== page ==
Hilton & Hilton piano

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stuartd99
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Hilton & Hilton piano

Post by stuartd99 » 14 May 2015, 13:17

It's a Hilton & Hilton Gold Medal with brass candleholders...Sold by Arthur Wood, Station Road in Redhill. Currently sitting in a house dating from early 1870s.

Any thoughts much appreciated.

Thanks

Stu
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Bill Kibby
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Re: Can anyone help date this Hilton & Hilton?

Post by Bill Kibby » 14 May 2015, 16:33

If you open the top of the piano, you should be able to see the serial number, and I may be able to give you an approximate date from this. If you want to search inside the piano for clues, have a look at
http://www.pianohistory.info/datemarks.html

It appears to be Edwardian, as described at
http://www.pianohistory.info/edwardian.html

but the photo is not very helpful because we can't see the whole piano.
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Re: Can anyone help date this Hilton & Hilton?

Post by stuartd99 » 14 May 2015, 16:37

I can check inside for dates in a few weeks, plus provide better pics. It's a lovely piano...great tone and nicely tuned, in spite of being apparently neglected for the past 10 years :-)

Thanks so much for your help :-)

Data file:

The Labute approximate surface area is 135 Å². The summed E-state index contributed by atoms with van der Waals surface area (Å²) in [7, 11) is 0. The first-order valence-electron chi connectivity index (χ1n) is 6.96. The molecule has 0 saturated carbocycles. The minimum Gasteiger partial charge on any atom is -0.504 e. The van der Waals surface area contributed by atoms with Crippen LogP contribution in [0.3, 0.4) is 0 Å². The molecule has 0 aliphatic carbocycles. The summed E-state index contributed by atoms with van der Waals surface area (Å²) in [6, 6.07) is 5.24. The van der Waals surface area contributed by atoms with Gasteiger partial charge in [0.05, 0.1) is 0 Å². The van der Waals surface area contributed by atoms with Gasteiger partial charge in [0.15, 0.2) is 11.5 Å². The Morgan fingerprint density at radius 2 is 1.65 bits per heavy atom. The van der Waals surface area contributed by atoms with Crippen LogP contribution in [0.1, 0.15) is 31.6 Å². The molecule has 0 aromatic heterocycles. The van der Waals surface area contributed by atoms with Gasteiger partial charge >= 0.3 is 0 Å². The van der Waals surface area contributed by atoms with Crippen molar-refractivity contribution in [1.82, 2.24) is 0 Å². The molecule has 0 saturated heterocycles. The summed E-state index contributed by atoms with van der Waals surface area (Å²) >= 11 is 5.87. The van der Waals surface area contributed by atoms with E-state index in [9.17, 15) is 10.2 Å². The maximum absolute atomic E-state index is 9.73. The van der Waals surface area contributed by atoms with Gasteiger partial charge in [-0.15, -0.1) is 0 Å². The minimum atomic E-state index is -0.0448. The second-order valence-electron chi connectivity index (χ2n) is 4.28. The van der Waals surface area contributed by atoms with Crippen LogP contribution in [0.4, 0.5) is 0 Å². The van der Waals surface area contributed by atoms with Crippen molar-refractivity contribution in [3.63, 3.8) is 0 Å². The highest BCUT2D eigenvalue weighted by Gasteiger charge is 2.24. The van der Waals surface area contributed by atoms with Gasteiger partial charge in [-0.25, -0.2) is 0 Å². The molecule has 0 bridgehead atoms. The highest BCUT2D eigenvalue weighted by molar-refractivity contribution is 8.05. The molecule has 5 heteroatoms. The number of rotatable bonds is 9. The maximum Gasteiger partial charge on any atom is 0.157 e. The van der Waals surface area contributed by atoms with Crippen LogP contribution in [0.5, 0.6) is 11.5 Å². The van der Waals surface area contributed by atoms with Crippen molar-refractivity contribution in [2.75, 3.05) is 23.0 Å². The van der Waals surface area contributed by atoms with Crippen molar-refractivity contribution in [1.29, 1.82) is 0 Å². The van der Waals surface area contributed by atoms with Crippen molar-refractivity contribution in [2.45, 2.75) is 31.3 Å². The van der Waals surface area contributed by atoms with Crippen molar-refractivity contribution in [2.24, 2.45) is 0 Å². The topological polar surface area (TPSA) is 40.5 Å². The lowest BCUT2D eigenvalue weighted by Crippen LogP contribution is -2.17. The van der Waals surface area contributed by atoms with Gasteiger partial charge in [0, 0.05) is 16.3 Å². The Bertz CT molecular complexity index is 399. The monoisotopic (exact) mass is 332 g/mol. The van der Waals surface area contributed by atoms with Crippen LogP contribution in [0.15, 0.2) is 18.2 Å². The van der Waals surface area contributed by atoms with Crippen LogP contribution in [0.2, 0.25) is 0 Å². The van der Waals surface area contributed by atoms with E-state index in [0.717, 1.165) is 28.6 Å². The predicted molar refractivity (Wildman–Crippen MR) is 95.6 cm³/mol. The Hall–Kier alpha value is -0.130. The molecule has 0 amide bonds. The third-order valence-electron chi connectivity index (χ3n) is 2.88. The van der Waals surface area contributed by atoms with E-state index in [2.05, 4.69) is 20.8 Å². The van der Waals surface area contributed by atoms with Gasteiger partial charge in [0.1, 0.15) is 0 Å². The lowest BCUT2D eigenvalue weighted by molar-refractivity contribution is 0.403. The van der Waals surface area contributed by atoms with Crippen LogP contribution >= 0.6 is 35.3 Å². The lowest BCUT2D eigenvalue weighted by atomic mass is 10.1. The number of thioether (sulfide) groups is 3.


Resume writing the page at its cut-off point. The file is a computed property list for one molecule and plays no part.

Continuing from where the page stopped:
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Re: Can anyone help date this Hilton & Hilton?

Post by Bill Kibby » 14 May 2015, 17:06

Arthur Wood first appears in my files in the 1890s, is there a number in Station Road?
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Re: Can anyone help date this Hilton & Hilton?

Post by NewAge » 15 May 2015, 11:51

It's interesting to see the sconces still present, the pair of which I guess could be worth as much as the piano itself - although I may be wrong.
I realise that some tuning pins can remain very stable within the wrest-plank, but I'm having difficulty in seeing how a piano that has been neglected for 10 years or so could still be "nicely tuned". Could the experts please comment on this? i.e. how long could a piano stay well in tune without any tweaking?
I recall reading on an American piano forum of an Asian who insisted that he'd never had the family piano tuned in over 12 years, because it remained "in perfect tune". That made me smile and wonder at the same time.
I was playing the piano in a zoo, when the elephant burst into tears. I said, "Don't you recognize the tune?" He replied, "No, I recognize the ivories!"

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Re: Can anyone help date this Hilton & Hilton?

Post by Bill Kibby » 15 May 2015, 12:57

That was exactly my comment on one of my web pages, the sconces are probably worth more than the piano, so is the stool!

Having done a long survey on the tuning thing, I find that most pianos will drop more in pitch in a year than they can be raised in one tuning, but there are occasional exceptions which hardly need any work after a year. Mostly, the tuner is left to decide how much the pitch can be raised in one tuning without destroying the stability of the over-all tuning, so it is not surprising that many pianos will, after a life of neglect, not be up to A440.

As for "perfect tune" I think that is a matter of the person's assessment of something that they are not necessarily qualified to judge. Tuning is an art AND a science.